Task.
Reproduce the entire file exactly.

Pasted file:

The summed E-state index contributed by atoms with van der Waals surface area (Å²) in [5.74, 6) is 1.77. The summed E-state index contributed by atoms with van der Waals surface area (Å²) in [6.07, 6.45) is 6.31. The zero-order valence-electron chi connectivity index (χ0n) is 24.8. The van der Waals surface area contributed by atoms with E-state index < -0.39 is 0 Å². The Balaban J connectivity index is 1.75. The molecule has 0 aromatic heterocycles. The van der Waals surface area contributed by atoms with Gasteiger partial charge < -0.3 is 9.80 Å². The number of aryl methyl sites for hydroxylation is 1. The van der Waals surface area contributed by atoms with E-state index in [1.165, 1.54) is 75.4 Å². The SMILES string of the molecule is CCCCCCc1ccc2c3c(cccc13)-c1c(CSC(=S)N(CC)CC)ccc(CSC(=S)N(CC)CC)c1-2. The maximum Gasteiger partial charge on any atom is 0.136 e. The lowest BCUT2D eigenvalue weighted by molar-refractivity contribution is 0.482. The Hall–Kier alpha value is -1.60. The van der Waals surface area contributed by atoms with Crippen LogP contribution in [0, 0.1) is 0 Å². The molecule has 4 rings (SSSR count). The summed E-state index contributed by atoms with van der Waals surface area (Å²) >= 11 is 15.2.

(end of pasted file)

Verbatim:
The summed E-state index contributed by atoms with van der Waals surface area (Å²) in [5.74, 6) is 1.77. The summed E-state index contributed by atoms with van der Waals surface area (Å²) in [6.07, 6.45) is 6.31. The zero-order valence-electron chi connectivity index (χ0n) is 24.8. The van der Waals surface area contributed by atoms with E-state index < -0.39 is 0 Å². The Balaban J connectivity index is 1.75. The molecule has 0 aromatic heterocycles. The van der Waals surface area contributed by atoms with Gasteiger partial charge < -0.3 is 9.80 Å². The number of aryl methyl sites for hydroxylation is 1. The van der Waals surface area contributed by atoms with E-state index in [1.165, 1.54) is 75.4 Å². The SMILES string of the molecule is CCCCCCc1ccc2c3c(cccc13)-c1c(CSC(=S)N(CC)CC)ccc(CSC(=S)N(CC)CC)c1-2. The maximum Gasteiger partial charge on any atom is 0.136 e. The lowest BCUT2D eigenvalue weighted by molar-refractivity contribution is 0.482. The Hall–Kier alpha value is -1.60. The van der Waals surface area contributed by atoms with Crippen LogP contribution in [0, 0.1) is 0 Å². The molecule has 4 rings (SSSR count). The summed E-state index contributed by atoms with van der Waals surface area (Å²) >= 11 is 15.2.